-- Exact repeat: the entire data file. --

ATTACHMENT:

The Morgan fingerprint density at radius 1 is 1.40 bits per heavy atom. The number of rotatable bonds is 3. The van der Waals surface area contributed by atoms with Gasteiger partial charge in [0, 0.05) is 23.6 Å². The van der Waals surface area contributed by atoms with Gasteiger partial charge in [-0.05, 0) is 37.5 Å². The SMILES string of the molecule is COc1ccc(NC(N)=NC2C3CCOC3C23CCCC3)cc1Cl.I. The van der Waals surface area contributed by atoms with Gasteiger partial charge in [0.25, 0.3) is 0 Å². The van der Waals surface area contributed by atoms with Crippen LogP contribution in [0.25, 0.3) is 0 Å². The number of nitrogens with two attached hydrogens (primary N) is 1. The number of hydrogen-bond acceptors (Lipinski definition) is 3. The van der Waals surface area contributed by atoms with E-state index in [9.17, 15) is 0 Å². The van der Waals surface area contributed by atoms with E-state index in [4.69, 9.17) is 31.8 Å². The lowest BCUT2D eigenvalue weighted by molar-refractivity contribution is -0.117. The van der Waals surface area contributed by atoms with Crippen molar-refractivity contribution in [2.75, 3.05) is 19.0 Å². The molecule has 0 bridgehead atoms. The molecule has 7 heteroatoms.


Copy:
The Morgan fingerprint density at radius 1 is 1.40 bits per heavy atom. The number of rotatable bonds is 3. The van der Waals surface area contributed by atoms with Gasteiger partial charge in [0, 0.05) is 23.6 Å². The van der Waals surface area contributed by atoms with Gasteiger partial charge in [-0.05, 0) is 37.5 Å². The SMILES string of the molecule is COc1ccc(NC(N)=NC2C3CCOC3C23CCCC3)cc1Cl.I. The van der Waals surface area contributed by atoms with Gasteiger partial charge in [0.25, 0.3) is 0 Å². The van der Waals surface area contributed by atoms with Crippen LogP contribution in [0.25, 0.3) is 0 Å². The number of nitrogens with two attached hydrogens (primary N) is 1. The number of hydrogen-bond acceptors (Lipinski definition) is 3. The van der Waals surface area contributed by atoms with E-state index in [9.17, 15) is 0 Å². The van der Waals surface area contributed by atoms with E-state index in [4.69, 9.17) is 31.8 Å². The lowest BCUT2D eigenvalue weighted by molar-refractivity contribution is -0.117. The van der Waals surface area contributed by atoms with Crippen molar-refractivity contribution in [2.75, 3.05) is 19.0 Å². The molecule has 0 bridgehead atoms. The molecule has 7 heteroatoms.